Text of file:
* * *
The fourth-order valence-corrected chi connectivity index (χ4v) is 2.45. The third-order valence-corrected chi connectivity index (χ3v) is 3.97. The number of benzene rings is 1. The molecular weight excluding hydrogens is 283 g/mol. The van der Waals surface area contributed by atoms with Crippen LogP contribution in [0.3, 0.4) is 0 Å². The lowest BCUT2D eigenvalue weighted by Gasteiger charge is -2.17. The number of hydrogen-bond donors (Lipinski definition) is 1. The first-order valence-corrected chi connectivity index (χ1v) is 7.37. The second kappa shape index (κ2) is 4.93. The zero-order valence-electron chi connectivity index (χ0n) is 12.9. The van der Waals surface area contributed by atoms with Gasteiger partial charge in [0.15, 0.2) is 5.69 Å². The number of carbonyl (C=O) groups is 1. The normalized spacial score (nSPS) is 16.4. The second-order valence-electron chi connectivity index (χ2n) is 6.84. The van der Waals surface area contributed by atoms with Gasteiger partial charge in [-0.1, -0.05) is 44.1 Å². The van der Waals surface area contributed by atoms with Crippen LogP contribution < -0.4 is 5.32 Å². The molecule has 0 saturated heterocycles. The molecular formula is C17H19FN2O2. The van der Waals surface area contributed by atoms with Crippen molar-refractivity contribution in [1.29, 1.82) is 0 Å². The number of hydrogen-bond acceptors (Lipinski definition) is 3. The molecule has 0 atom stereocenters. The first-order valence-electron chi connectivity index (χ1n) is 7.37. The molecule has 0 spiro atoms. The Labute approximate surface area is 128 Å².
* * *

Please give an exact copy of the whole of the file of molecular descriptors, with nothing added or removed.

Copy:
The fourth-order valence-corrected chi connectivity index (χ4v) is 2.45. The third-order valence-corrected chi connectivity index (χ3v) is 3.97. The number of benzene rings is 1. The molecular weight excluding hydrogens is 283 g/mol. The van der Waals surface area contributed by atoms with Crippen LogP contribution in [0.3, 0.4) is 0 Å². The lowest BCUT2D eigenvalue weighted by Gasteiger charge is -2.17. The number of hydrogen-bond donors (Lipinski definition) is 1. The first-order valence-corrected chi connectivity index (χ1v) is 7.37. The second kappa shape index (κ2) is 4.93. The zero-order valence-electron chi connectivity index (χ0n) is 12.9. The van der Waals surface area contributed by atoms with Gasteiger partial charge in [0.15, 0.2) is 5.69 Å². The number of carbonyl (C=O) groups is 1. The normalized spacial score (nSPS) is 16.4. The second-order valence-electron chi connectivity index (χ2n) is 6.84. The van der Waals surface area contributed by atoms with Gasteiger partial charge in [-0.1, -0.05) is 44.1 Å². The van der Waals surface area contributed by atoms with Crippen LogP contribution < -0.4 is 5.32 Å². The molecule has 0 saturated heterocycles. The molecular formula is C17H19FN2O2. The van der Waals surface area contributed by atoms with Crippen molar-refractivity contribution in [1.29, 1.82) is 0 Å². The number of hydrogen-bond acceptors (Lipinski definition) is 3. The molecule has 0 atom stereocenters. The first-order valence-electron chi connectivity index (χ1n) is 7.37. The molecule has 0 spiro atoms. The Labute approximate surface area is 128 Å².